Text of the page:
CHICAGO ― A family of Syrian refugees who were barred from entering the U.S. last month due to President Donald Trump’s refugee-banning executive order ended their yearslong journey Tuesday night to the sound of cheers.
The international arrivals terminal at O’Hare International Airport was filled with family and sponsors who had been waiting ― at times on knife’s edge ― for Baraa Hajj Khalaf, her husband and their 16-month-old daughter to make it to the U.S.
The sponsors, a group of 36 Chicago women who banded together to raise money, prepared an apartment and pledged social, language and job support, held gifts, flowers and American flags to welcome the family.
Baby Sham, who has known life only in a refugee camp, was quickly draped in a small scarf and handed a plush toy bunny as her uncles hugged her.
“This is what I expected of the American people,” Baraa said through a translator. “We are just overjoyed.”
As the family cried and embraced, cell phones pinged with updates on the legal battle over the executive order that was unfolding in a federal appeals court in San Francisco.
The outcome will determine if other Syrian refugees, like Baraa’s in-laws, will be able to come to the U.S. or if they’ll be among the last ones for an unknown amount of time.
The Hajj Khalafs fate was thrown into uncertainty on Jan. 27 when Trump signed an executive order that indefinitely banned Syrian refugees from entering the United States. It also banned all other refugees for 90 days and barred even valid visa holders from seven predominantly Muslim countries from entering the U.S.
The family fled Aleppo in 2013 amid the Syrian civil war. Baraa, a literature major, and her husband, Abdulmajeed, an accountant, lived and worked in a Turkish refugee camp and later embarked on the resettlement process.
Baraa’s parents, her two brothers and her sister had successfully resettled in suburban Skokie, Illinois, last September, but she, her husband and their daughter were unable to join the family when a paperwork error emerged during the strict vetting process.
Like many refugees preparing for their life, the Hajj Khalafs sold everything they had and had given up their spot in the refugee camp when the State Department finally notified them their resettlement date had arrived. The family took a nearly 18-hour bus ride to Istanbul to wait for their flight.
With Trump’s executive order expected, the Hajj Khalafs travel date was bumped up several days to Jan. 27.
Baraa’s parents were waiting at O’Hare that Friday when they learned their hopes of a family reunion were dashed. She had to tearfully call her mother and tell her they couldn’t get on the plane.
Erika Hostetler, one of the sponsors, said her group had been cautiously optimistic the morning of Jan. 27.
“It was the worst kind of waiting game — ‘he didn’t sign it, he didn’t sign it,’” Hostetler said of the looming executive order. “And we knew [the family] just had to make it to Friday because then they’d be in transit.”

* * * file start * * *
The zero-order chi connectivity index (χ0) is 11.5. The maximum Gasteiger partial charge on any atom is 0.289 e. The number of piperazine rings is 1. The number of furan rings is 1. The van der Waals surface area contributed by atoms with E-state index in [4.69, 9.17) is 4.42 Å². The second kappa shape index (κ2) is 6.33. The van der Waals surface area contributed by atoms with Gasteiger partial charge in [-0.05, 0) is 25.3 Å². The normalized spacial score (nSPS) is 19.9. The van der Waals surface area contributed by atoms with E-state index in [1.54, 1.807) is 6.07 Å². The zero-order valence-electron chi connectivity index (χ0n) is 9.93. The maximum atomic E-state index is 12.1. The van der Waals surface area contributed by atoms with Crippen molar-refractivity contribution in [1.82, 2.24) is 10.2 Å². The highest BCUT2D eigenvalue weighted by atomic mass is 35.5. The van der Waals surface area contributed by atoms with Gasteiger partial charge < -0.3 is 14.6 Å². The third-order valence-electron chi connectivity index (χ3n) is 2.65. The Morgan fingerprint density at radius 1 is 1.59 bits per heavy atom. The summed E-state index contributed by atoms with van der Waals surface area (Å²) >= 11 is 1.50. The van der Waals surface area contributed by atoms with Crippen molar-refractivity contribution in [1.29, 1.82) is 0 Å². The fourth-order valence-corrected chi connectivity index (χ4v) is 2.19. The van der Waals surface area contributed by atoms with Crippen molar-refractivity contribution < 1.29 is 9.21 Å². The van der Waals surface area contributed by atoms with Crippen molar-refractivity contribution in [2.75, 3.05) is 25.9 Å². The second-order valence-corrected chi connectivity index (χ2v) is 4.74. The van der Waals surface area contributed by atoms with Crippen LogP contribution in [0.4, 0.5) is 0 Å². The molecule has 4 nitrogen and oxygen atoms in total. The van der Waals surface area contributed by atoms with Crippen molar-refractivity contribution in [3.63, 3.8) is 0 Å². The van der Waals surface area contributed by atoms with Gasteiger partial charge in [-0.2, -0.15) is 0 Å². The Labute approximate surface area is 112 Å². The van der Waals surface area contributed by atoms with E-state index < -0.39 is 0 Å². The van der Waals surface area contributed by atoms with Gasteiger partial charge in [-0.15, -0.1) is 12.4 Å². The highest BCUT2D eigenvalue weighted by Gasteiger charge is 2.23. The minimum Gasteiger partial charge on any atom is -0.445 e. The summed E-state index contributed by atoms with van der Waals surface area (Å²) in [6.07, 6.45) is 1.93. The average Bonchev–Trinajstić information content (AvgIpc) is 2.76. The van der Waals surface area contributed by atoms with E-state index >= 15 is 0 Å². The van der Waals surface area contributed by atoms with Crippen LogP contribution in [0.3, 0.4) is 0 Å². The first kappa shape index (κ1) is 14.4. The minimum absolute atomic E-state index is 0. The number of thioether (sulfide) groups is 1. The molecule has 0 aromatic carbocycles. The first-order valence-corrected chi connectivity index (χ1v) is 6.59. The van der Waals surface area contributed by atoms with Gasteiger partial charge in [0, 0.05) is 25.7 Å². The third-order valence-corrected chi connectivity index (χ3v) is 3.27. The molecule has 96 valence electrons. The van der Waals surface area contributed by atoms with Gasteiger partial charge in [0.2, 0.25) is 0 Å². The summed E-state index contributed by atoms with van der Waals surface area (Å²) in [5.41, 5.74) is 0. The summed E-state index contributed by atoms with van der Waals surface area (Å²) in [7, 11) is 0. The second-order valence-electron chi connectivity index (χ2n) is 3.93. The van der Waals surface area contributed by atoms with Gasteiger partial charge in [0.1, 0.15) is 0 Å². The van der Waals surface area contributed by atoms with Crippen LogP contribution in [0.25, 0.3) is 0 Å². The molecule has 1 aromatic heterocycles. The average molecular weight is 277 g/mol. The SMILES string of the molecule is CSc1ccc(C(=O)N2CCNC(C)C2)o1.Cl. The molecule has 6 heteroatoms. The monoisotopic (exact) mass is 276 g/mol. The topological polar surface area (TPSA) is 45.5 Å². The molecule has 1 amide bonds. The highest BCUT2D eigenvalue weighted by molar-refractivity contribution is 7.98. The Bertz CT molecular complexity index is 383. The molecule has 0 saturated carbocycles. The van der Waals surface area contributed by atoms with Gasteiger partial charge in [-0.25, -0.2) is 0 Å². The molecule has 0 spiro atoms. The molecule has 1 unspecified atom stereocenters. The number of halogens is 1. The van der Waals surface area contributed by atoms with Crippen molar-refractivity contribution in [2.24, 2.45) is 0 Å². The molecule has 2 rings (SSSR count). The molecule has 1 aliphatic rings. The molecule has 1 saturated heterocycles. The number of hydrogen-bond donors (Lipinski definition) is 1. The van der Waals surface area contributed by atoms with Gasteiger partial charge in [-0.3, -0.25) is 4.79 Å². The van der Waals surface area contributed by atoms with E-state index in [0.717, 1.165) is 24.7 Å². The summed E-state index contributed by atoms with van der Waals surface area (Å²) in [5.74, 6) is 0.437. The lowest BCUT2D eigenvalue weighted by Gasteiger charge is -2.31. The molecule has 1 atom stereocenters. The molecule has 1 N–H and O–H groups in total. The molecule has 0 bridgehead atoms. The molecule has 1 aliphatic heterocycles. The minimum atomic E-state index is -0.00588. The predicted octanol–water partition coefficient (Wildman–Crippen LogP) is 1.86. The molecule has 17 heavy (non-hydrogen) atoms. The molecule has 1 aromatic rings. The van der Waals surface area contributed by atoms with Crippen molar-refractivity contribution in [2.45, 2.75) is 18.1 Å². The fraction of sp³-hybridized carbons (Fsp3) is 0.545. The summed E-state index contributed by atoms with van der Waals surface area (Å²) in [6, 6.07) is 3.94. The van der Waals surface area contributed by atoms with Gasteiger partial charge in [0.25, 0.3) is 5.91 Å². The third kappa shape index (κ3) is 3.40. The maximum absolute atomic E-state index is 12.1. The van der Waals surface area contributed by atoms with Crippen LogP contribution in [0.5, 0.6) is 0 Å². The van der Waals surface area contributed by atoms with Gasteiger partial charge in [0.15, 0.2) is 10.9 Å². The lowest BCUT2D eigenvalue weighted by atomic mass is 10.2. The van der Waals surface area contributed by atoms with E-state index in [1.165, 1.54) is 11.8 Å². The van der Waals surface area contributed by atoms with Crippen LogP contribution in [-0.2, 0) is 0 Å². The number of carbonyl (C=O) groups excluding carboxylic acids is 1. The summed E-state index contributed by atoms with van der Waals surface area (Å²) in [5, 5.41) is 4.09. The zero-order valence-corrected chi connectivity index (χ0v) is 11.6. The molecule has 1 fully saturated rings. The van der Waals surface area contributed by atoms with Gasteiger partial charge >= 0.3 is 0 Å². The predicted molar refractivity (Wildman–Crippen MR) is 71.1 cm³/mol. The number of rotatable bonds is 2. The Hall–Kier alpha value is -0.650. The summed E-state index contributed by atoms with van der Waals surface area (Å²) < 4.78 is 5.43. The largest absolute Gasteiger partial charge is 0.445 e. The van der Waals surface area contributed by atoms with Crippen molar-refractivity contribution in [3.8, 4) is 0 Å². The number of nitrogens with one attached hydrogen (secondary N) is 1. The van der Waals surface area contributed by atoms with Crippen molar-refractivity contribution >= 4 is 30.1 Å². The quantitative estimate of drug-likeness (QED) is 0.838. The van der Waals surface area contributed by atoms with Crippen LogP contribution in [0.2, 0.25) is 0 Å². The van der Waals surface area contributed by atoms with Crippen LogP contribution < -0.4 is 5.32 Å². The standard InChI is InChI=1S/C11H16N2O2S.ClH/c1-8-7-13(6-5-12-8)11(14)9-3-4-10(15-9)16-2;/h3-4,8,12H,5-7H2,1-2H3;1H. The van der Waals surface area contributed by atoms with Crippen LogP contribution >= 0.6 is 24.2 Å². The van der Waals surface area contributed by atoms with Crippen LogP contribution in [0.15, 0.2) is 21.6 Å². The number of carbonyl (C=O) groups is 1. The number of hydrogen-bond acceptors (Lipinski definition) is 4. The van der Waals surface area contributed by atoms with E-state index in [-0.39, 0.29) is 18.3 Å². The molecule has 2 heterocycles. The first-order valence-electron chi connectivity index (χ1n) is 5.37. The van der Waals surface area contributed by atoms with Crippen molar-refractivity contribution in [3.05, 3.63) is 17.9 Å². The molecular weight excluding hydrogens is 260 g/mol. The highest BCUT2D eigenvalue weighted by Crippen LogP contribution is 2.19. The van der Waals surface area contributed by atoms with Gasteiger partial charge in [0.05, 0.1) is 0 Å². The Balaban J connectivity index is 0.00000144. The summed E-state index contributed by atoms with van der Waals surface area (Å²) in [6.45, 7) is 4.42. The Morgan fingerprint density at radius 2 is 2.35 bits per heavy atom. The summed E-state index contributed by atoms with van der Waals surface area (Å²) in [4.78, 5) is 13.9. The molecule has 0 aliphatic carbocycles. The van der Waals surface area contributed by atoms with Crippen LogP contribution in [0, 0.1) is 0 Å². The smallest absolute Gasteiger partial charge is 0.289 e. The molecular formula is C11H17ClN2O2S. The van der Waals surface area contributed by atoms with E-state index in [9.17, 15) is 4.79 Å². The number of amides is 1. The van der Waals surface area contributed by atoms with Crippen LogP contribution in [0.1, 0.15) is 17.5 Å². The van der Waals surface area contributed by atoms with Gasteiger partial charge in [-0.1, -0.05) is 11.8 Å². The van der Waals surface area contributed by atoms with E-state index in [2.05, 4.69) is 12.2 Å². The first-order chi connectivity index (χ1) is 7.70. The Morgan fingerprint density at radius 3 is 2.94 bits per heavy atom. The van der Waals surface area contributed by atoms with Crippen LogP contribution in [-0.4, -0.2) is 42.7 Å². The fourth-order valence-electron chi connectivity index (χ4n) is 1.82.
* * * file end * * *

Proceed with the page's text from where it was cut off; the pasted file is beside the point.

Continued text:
About 5 p.m. that day, Hostetler’s husband texted a devastating three-word update: “He signed it.”
“It was just stunning,” she said.
After word of the executive order spread, the sponsors said they were determined not to give up on the family. The sponsors, who are volunteers under the Chicago-based resettlement agency RefugeeOne, maintained as much contact with the family as they could as updates to the order came in almost daily.
When a federal judge in Seattle issued a temporary restraining order last Friday, halting the ban nationwide, the tide seemed to turn in the family’s favor. When an appeals court denied the government’s request to reinstate the ban Sunday, the Hajj Khalafs’ U.S. sponsors reinvigorated their welcoming effort.
“We were hanging curtains, buying food for the pantry ... bringing the lawyers and the family [in the U.S.] food,” said Rachel Zahorsky, another sponsor.
“We were living last week hour-by-hour,” Zahorsky added. “We’re overwhelmed with joy and relief.”
The day the executive order was signed, sponsor Alisa Wartick posted a photo of the empty crib the women had prepared for Sham. It was covered in a pink sheet with a stuffed bunny placed inside.
Tuesday night, Sham was handed the toy and snuggled it to her face.
Uday, Baraa’s 15-year-old brother, was so excited that he missed a day of school for the first time. Uday and his 22-year-old brother, Mohamad, were both itching to hold their small niece. Mohamad said it had been so long since she had seen him, he worried the girl might not recognize her uncle’s face.
“We never lost hope,” Mohamad said through an interpreter as he lifted his niece in the air. He said he remembered the words inscribed on the base of the Statue of Liberty: “Give me your tired, your poor ...”
Jims Porter, a spokesman for RefugeeOne, said the Hajj Khalafs’ reunion was “one of the most moving experiences” he had seen at the airport.
“This is one I’ll never forget,” Porter said.
Zahorsky, one of the sponsors, said a traditional Syrian meal was already waiting for the Hajj Khalafs at their new home ― which just happens to be in the same building as Baraa’s parents.
She recalled after the family was denied entry, Baraa reached out to tell them, “I’ve never met you yet, and I love you all like sisters.”
Baraa said Tuesday she has “big hopes” for her daughter’s new life in the U.S.
“This is the country of dreams.”